Nancy Brinker reflects on 35 years of building the Susan G. Komen Foundation

Nancy Brinker, founder of the Susan G. Komen Foundation shares the journey to launching the breast cancer movement and the 'Race for the Cure' series nearly 40 years ago.

     The Susan G. Komen breast cancer foundation is synonymous with pink ribbons, self-breast exams and the Race for the Cure.

      It’s the pink that started it all.

However, what was started over 35 years ago with just $200, has turned Nancy Brinker’s promise to her dying sister into the world’s largest nonprofit source of funding for the fight against breast cancer. The Komen foundation has raised more than $3 Billion dollars for breast cancer research, advocacy and community health outreach and education.

Nancy Brinker came by the Great Day Washington studios in the midst of a crazy Breast Cancer Awareness month and took some time to chat with our own Kristen Berset-Harris, who is a two time breast cancer survivor. When asked about the progress made through the Komen Foundation over the last 4 decades, Nancy acknowledges all the hard work, but knows there is much more to be done. “I have what they call “Founderitis”. It’s never enough. It’s not about the money it’s about the progress. We have seen some really amazing things happen.”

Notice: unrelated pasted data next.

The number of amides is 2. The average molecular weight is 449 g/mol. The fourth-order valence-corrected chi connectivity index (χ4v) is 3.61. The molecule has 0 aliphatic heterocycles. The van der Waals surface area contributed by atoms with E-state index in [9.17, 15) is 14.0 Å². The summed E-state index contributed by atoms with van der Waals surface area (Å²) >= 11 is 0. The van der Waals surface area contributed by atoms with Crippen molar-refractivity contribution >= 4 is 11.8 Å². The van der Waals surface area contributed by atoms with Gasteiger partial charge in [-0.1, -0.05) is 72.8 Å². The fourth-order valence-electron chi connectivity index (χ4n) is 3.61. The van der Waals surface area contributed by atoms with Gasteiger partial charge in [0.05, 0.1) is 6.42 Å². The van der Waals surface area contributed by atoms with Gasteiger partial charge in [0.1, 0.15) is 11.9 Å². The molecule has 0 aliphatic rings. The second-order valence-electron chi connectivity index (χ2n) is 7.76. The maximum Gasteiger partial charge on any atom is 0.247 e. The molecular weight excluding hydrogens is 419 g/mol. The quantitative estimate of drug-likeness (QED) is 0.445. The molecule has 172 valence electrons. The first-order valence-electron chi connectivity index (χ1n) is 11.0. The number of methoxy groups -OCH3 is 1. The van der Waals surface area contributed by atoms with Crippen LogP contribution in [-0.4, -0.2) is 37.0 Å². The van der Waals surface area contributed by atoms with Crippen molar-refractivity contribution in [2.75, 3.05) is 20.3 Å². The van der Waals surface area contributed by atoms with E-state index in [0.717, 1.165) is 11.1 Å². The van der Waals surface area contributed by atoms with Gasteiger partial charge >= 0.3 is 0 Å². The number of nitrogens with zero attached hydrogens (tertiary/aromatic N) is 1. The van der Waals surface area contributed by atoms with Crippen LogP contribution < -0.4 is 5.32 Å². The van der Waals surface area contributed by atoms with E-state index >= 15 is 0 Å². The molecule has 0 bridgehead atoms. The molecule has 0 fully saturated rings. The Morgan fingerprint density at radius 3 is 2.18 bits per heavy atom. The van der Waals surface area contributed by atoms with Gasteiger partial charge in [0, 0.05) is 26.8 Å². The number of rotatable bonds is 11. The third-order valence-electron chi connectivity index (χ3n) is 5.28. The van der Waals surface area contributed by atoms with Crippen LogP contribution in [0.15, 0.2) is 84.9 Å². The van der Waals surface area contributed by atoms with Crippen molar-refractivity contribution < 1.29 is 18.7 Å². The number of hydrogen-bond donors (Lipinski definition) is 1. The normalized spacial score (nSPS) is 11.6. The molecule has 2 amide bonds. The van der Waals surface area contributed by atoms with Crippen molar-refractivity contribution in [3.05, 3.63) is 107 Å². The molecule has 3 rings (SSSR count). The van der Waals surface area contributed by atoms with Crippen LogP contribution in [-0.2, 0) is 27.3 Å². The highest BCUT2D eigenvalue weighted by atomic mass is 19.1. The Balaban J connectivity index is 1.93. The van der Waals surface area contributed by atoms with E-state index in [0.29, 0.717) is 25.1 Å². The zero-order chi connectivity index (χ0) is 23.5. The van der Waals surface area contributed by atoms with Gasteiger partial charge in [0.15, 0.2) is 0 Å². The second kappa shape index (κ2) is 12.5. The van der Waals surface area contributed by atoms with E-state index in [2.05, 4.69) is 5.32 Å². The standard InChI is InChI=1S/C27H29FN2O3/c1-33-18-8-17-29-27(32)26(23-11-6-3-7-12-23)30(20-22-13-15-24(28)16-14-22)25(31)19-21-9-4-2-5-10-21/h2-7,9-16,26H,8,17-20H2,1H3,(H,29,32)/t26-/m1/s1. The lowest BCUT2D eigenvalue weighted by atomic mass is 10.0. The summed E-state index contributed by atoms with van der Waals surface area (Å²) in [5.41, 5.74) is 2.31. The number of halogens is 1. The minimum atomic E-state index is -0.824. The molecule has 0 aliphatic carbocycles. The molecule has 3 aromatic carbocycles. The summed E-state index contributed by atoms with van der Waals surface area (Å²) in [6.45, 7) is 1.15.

Nancy mentions developments in 3-D mammography and genetic testing as just some of the advancements in early detection of breast cancer, options and tests that weren’t around when her sister was diagnosed. “I only hope we get to the point where we can prevent this disease and prevent it so early that it never become life threatening.” Nancy continues to travel the world to educate others on breast cancer and other health care related issues. She is currently serving as the World Health Organization's Goodwill Ambassador for Cancer Control. However, her life’s work is and always will be finding a cure for cancer, fulfilling that promise she made to her sister over 35 years ago.  “I’m proud that the Susan G. Komen Foundation has come to mean hope for a lot of people and that it is so well known now. This is what I wanted to do for my sister, this is what she asked me to do when I sat with her weeks before she died. I’m so proud that we got to reach many, many of the goals she had but I really want to get to a point where I can look over my shoulder some day and say “Susie, we did it.”

 

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